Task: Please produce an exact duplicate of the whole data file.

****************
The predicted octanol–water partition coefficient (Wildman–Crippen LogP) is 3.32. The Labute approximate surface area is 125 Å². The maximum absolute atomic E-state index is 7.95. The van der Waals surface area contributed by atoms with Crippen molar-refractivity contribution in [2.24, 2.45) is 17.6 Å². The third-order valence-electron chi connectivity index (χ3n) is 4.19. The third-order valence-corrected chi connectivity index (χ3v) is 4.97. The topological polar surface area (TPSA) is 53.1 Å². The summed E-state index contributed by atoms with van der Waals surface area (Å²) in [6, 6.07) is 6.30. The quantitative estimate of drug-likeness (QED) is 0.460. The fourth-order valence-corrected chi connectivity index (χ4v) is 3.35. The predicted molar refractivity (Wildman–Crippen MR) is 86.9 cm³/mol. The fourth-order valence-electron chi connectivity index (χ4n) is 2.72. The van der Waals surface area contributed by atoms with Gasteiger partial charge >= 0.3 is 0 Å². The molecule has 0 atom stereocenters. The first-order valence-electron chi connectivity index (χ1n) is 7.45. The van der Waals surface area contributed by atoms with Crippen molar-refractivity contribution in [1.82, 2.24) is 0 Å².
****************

The predicted octanol–water partition coefficient (Wildman–Crippen LogP) is 3.32. The Labute approximate surface area is 125 Å². The maximum absolute atomic E-state index is 7.95. The van der Waals surface area contributed by atoms with Crippen molar-refractivity contribution in [2.24, 2.45) is 17.6 Å². The third-order valence-electron chi connectivity index (χ3n) is 4.19. The third-order valence-corrected chi connectivity index (χ3v) is 4.97. The topological polar surface area (TPSA) is 53.1 Å². The summed E-state index contributed by atoms with van der Waals surface area (Å²) in [6, 6.07) is 6.30. The quantitative estimate of drug-likeness (QED) is 0.460. The fourth-order valence-corrected chi connectivity index (χ4v) is 3.35. The predicted molar refractivity (Wildman–Crippen MR) is 86.9 cm³/mol. The fourth-order valence-electron chi connectivity index (χ4n) is 2.72. The van der Waals surface area contributed by atoms with Gasteiger partial charge >= 0.3 is 0 Å². The molecule has 0 atom stereocenters. The first-order valence-electron chi connectivity index (χ1n) is 7.45. The van der Waals surface area contributed by atoms with Crippen molar-refractivity contribution in [1.82, 2.24) is 0 Å².